set_property -dict {PACKAGE_PIN A6} [get_ports {pci_exp_txn[2]}]

set_property -dict {PACKAGE_PIN D9} [get_ports {pci_exp_rxp[3]}]
set_property -dict {PACKAGE_PIN C9} [get_ports {pci_exp_rxn[3]}]
set_property -dict {PACKAGE_PIN D7} [get_ports {pci_exp_txp[3]}]
set_property -dict {PACKAGE_PIN C7} [get_ports {pci_exp_txn[3]}]

set_property -dict { PACKAGE_PIN "AB21"   IOSTANDARD LVCMOS33        SLEW FAST} [get_ports { led_red }]   
set_property -dict { PACKAGE_PIN "AB22"   IOSTANDARD LVCMOS33        SLEW FAST} [get_ports { led_green }]    
set_property -dict { PACKAGE_PIN "U20"    IOSTANDARD LVCMOS33        SLEW FAST} [get_ports { led_blue }]   

create_clock -name sys_clk -period 10 [get_ports sys_clk_p]
set_property PACKAGE_PIN F6 [get_ports sys_clk_p]
set_property PACKAGE_PIN E6 [get_ports sys_clk_n]

set_false_path -to [get_pins {pcie_7x_0_support_i/pipe_clock_i/pclk_i1_bufgctrl.pclk_i1/S0}]
set_false_path -to [get_pins {pcie_7x_0_support_i/pipe_clock_i/pclk_i1_bufgctrl.pclk_i1/S1}]

set_case_analysis 1 [get_pins {pcie_7x_0_support_i/pipe_clock_i/pclk_i1_bufgctrl.pclk_i1/S0}]
set_case_analysis 0 [get_pins {pcie_7x_0_support_i/pipe_clock_i/pclk_i1_bufgctrl.pclk_i1/S1}]
set_property DONT_TOUCH true [get_cells -of [get_nets -of [get_pins {pcie_7x_0_support_i/pipe_clock_i/pclk_i1_bufgctrl.pclk_i1/S0}]]]

set_false_path -from [get_ports sys_rst_n]

set_property BITSTREAM.CONFIG.CONFIGRATE 16 [current_design]
set_property BITSTREAM.GENERAL.COMPRESS TRUE [current_design]
set_property BITSTREAM.CONFIG.SPI_BUSWIDTH 4 [current_design]

Step 13:

Right-Click on “Generate Bitstream” under the PROGRAM AND DEBUG section of Flow Navigator. and select “Bitstream Settings”.

Step 14:

In “Bitstream Settings”, select “-bin_file” and click “OK”.

Step 15:

Now, in the Project Manager Tab, click on “Generate Bitstream” under the “PROGRAM AND DEBUG” section to synthesis, implement and to generate the bitstream.



Before generating the bitstream, go to the project folder, and browse to this location: pcie_7x_0_ex.srcs\sources_1\ip\pcie_7x_0\source and change the site location to as shown in the image below in the  pcie_7x_0-PCIE_X0Y0.xdc   file.

Step 16:

After Successful generation of the bitstream, Open Hardware Manager.

Step 17:

Make sure Aller Board is connected to JTAG and power supply. Click on ‘Open target’ and ‘Auto Connect’. Vivado Hardware Manager will connect to Aller.

Step 18:

Right-click on the device and select ‘Add Configuration Memory Device…’. It will open a new window. Select Manufacturer as ‘Micron’, Density(Mb) as ‘1024’ and Type as ‘spi’. Select device ‘mt25ql 01g-spi-x1_x2_x4’ and click on OK.

Step 19:

A Dialogue window will appear asking if you want to program the configuration device now. Click Yes and program the .bin bitstream file which is located in “<project location>/ProjectName.runs/impl_1” directory.

Step 20:

Once the device is programmed, test it on a Windows or Linux machine.

Communicating with Aller via PCI Express on Linux Machines:

Step 1:

Download the complete pcimem application code zip file and unzip it in a specific location. Go to the command line terminal and check the PCIe base address by using the command

lspci -vv the output of the command is shown below. Make sure the Aller Board is inserted correctly into the PCIe Slot of the host system’s motherboard. If the host is unable to detect Aller (which should show up as “Memory controller: Xilinx Corporation Device 7024” as in the image below), make sure the board is inserted correctly into PCIe Slot and do a soft reset after the host is powered up. A soft-reset after the host is powered up helps the host detect FPGA-based PCIe devices.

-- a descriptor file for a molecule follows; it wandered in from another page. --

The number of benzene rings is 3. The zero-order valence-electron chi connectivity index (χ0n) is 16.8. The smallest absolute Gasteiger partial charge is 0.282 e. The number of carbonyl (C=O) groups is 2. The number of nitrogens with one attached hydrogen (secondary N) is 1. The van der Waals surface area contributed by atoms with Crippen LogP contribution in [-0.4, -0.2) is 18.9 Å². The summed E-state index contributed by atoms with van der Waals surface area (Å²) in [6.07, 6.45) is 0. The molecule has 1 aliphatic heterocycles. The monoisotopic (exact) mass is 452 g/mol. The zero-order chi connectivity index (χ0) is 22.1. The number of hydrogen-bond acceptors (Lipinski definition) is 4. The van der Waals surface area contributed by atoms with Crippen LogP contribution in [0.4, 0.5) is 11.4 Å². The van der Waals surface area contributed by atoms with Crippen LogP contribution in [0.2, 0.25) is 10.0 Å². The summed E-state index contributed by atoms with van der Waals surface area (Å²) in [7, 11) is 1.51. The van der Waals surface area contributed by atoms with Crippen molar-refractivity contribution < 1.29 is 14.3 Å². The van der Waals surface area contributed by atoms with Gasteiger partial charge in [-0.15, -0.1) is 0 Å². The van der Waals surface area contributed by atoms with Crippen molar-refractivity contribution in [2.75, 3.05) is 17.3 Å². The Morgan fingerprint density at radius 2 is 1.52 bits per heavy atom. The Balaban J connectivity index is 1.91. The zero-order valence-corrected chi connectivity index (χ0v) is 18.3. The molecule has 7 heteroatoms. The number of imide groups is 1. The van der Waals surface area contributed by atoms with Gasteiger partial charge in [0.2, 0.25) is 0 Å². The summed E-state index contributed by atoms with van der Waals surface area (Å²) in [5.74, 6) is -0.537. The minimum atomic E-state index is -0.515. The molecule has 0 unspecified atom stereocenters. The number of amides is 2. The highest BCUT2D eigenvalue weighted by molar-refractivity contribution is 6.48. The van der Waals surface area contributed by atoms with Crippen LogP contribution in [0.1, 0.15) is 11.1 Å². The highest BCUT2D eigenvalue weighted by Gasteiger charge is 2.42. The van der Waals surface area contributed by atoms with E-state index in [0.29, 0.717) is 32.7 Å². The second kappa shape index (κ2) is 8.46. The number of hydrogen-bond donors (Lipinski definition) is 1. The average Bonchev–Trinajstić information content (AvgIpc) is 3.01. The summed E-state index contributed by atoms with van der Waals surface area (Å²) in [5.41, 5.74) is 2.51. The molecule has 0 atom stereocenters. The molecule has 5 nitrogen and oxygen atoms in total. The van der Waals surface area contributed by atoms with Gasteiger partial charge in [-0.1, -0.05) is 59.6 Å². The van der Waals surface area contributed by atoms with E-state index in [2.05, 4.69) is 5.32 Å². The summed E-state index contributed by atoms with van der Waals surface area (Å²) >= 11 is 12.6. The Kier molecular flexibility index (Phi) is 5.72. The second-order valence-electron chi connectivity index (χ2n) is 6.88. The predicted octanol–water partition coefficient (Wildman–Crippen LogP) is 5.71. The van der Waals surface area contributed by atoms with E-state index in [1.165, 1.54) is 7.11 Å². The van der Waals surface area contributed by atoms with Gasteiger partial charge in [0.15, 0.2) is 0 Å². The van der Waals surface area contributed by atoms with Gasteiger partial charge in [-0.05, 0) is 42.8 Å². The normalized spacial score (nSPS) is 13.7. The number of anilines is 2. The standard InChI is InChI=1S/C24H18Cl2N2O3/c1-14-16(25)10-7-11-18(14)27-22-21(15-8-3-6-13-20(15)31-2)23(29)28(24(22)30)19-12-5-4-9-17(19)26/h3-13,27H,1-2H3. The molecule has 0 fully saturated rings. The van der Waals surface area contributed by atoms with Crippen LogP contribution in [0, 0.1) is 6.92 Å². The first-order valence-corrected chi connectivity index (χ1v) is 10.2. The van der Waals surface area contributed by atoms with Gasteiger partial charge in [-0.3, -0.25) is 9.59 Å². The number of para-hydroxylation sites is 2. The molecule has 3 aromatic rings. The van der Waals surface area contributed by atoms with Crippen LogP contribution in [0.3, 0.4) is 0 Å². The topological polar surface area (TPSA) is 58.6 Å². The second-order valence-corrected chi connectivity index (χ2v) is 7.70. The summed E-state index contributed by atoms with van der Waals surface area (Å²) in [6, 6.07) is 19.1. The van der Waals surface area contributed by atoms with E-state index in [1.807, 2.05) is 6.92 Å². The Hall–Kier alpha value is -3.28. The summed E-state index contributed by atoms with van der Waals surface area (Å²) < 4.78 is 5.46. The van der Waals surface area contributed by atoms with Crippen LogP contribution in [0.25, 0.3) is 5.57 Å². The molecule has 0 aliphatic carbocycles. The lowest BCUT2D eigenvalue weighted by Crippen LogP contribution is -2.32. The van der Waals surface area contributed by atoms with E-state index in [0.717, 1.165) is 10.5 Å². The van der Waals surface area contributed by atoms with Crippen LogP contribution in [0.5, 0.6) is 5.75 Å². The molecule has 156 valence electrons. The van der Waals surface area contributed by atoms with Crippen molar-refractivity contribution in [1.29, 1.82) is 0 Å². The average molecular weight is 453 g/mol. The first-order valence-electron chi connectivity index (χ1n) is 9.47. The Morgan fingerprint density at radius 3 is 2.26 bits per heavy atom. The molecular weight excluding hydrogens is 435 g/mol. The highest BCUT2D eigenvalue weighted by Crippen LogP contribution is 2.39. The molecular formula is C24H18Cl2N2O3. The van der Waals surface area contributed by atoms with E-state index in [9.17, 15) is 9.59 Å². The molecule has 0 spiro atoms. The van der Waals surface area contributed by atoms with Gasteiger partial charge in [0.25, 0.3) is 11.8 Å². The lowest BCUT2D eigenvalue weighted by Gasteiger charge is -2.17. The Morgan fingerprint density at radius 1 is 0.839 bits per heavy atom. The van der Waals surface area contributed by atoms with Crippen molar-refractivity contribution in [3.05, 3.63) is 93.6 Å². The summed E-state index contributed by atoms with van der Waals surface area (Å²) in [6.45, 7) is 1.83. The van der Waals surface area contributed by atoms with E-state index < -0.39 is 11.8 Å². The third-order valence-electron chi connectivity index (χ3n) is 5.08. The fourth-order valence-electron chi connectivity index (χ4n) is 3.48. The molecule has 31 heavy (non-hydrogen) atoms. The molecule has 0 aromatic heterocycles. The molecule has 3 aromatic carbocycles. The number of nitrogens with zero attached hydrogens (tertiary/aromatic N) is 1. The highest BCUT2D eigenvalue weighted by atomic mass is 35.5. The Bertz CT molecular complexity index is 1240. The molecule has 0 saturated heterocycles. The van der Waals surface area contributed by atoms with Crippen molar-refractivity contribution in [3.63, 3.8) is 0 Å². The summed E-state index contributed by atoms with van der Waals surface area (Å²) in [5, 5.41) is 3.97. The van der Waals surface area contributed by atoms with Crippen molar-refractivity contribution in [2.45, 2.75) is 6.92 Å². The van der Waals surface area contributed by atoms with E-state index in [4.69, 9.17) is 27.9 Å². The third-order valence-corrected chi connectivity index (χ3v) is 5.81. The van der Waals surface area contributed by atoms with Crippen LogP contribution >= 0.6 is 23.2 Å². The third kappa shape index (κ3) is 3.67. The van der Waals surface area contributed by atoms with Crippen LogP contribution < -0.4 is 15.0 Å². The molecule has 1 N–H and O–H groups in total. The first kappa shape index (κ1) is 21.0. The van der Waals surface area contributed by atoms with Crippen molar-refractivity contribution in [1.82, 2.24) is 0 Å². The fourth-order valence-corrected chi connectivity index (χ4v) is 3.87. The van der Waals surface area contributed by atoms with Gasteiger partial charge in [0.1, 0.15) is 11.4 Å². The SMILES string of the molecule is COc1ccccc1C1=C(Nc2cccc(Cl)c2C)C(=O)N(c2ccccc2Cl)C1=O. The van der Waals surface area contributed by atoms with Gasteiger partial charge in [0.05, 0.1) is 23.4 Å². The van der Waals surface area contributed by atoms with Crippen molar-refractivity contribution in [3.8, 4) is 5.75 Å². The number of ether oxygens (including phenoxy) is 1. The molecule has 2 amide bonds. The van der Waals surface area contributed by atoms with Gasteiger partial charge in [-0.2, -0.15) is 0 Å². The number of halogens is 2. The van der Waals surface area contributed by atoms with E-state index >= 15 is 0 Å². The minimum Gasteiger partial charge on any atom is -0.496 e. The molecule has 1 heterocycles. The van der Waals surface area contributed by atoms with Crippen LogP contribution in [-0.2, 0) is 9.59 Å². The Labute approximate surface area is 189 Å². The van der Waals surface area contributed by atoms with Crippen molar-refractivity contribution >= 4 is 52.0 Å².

Step 2:

In the command line terminal, open the path where you saved the ‘pciemem’ code.  First, compile the C program by using the command “make”. Once it is compiled successfully, use the following command:

sudo ./pcimem /dev/mem f7000000 w 0xffffff14


f7000000: indicates the base address + offset, it is the address to which write is performed.

w: indicates whether it is word, byte or half-word.

0xffffff14: 32-bit data value for write purpose.

You will observe the following output indicating that the 32-bit data has been written to the specified address and read back from it. If the written data matches the data read, it means data was successfully written to Aller.

Communicating with Aller via PCI Express on Windows Machines:

 Step 1:

For Windows machines, use RW-Everything software to write data.

Step 2:

Insert Aller in the PCI Express slot of the host system’s motherboard. Power up the host and then do a soft restart again. Boot into Windows. Open RW-Everything and click on “PCI Devices”. It will open the PCI Devices window.

Step 3:

Select Xilinx PCIe Device from the dropdown list.

Step 4:

Locate the BAR Address from the addresses on the left side.

Step 5:

Double-click to open the BAR Address and select any one of the address memory locations and write some data to it. The data is persistent on Aller as long as it is powered up. We can verify it by closing and re-opening the application, which should show the data written previously, indicating that the write operation was successful.

So, this was a basic introduction to getting started with PCI Express using Aller Artix-7 FPGA Board with M.2 Interface. PCI Express offers a lot more capability such as DMA transfers and bus mastering. High-performance PCI Express projects will most necessarily need custom drivers for either Windows or Linux, depending on the Operating System which is to be used. This article is just a start of the big journey into PCI Express. We encourage you to keep moving forward!